I’m always a vampire fan – have been since watching the original Fright Night. Even when they were out of fashion for a while in the book world, I had faith they’d come back. I’ve never been one to bow to fashion anyway. It’s a bitter, cold winter in Nagasaki – not that the temperature affects Taku and Thane. But plenty of snow makes it difficult to hunt and limits their food sources. Not very many warm bodies are out and about. Being a fairly new vampire, Thane still struggles with their darker side. With years (centuries?) of experience, Taku is more practical about what they should do when coming across a dying man.

Don’t think the whole story deals with heavy themes. There’s a fun, light-hearted snowball fight between the two, and even a snowman. It’s a sweet novella, and I can tell I’d enjoy this series based on meeting these wonderful characters.

This Poison Heart by Kalynn Bayron #bookreview #YA #urbanfantasy #mythology #LGBT

Darkness blooms in bestselling author Kalynn Bayron’s new contemporary fantasy about a girl with a unique and deadly power.

Briseis has a gift: she can grow plants from tiny seeds to rich blooms with a single touch.

When Briseis’s aunt dies and wills her a dilapidated estate in rural New York, Bri and her parents decide to leave Brooklyn behind for the summer. Hopefully there, surrounded by plants and flowers, Bri will finally learn to control her gift. But their new home is sinister in ways they could never have imagined–it comes with a specific set of instructions, an old-school apothecary, and a walled garden filled with the deadliest botanicals in the world that can only be entered by those who share Bri’s unique family lineage.

When strangers begin to arrive on their doorstep, asking for tinctures and elixirs, Bri learns she has a surprising talent for creating them. One of the visitors is Marie, a mysterious young woman who Bri befriends, only to find that Marie is keeping dark secrets about the history of the estate and its surrounding community. There is more to Bri’s sudden inheritance than she could have imagined, and she is determined to uncover it . . . until a nefarious group comes after her in search of a rare and dangerous immortality elixir. Up against a centuries-old curse and the deadliest plant on earth, Bri must harness her gift to protect herself and her family.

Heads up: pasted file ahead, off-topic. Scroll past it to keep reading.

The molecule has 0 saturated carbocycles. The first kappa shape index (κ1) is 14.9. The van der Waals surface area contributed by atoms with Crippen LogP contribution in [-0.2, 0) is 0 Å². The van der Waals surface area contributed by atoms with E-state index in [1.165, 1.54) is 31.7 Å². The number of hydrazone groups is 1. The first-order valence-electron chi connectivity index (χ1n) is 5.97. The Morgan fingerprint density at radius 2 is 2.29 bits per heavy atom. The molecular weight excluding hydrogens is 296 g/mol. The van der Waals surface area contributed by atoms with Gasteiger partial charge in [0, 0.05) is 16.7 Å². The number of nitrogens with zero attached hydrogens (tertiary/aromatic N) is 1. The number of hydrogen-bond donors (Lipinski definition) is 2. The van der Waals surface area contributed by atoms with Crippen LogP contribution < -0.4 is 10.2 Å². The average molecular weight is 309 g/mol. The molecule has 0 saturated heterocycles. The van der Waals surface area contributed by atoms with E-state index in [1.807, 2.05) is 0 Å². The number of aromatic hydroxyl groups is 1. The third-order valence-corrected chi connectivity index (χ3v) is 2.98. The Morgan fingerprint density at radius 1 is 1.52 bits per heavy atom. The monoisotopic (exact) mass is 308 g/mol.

From the bestselling author of Cinderella Is Dead comes another inspiring and deeply compelling story about a young woman with the power to conquer the dark forces descending around her.

There are so many stunning covers out there these days, and this is one of them. Between that and the Poison Ivy (an antiheroine from the Batman universe for all you non-nerds out there) vibes I was getting from the description, this book called to me.

All of the Greek mythology references in this story were unexpected, but being a mythology fan, it was a very welcome surprise. The MC’s name comes from a character in The Iliad. Since I read it decades ago, I didn’t make the connection until I Googled how to pronounce her name. I also loved learning about all the botanicals. It’s clear the author performed extensive research, and some of them are unique and fascinating, but also kind of scary.

One of my favorite things about this novel is Briseis’s family. Her two moms are perfect examples of loving, supportive parents – and they’re also a great comedy team. I laughed so many times over their conversations and comments and unlike many YA novels, these parents play a bigger role in the story. Friends have never been plentiful in Briseis’s life, and she’s hoping to make a fresh start after inheriting the estate and moving to a new town. From almost the moment they arrive, strangers begin showing up and asking for tinctures and elixirs and soon Briseis feels as if she’s found her niche in running an apothecary where she can help people. But she didn’t just inherit the house – it comes along with dark secrets, curses, and shocking surprises. I plowed through this book in two days – that should tell you how difficult it was to put down.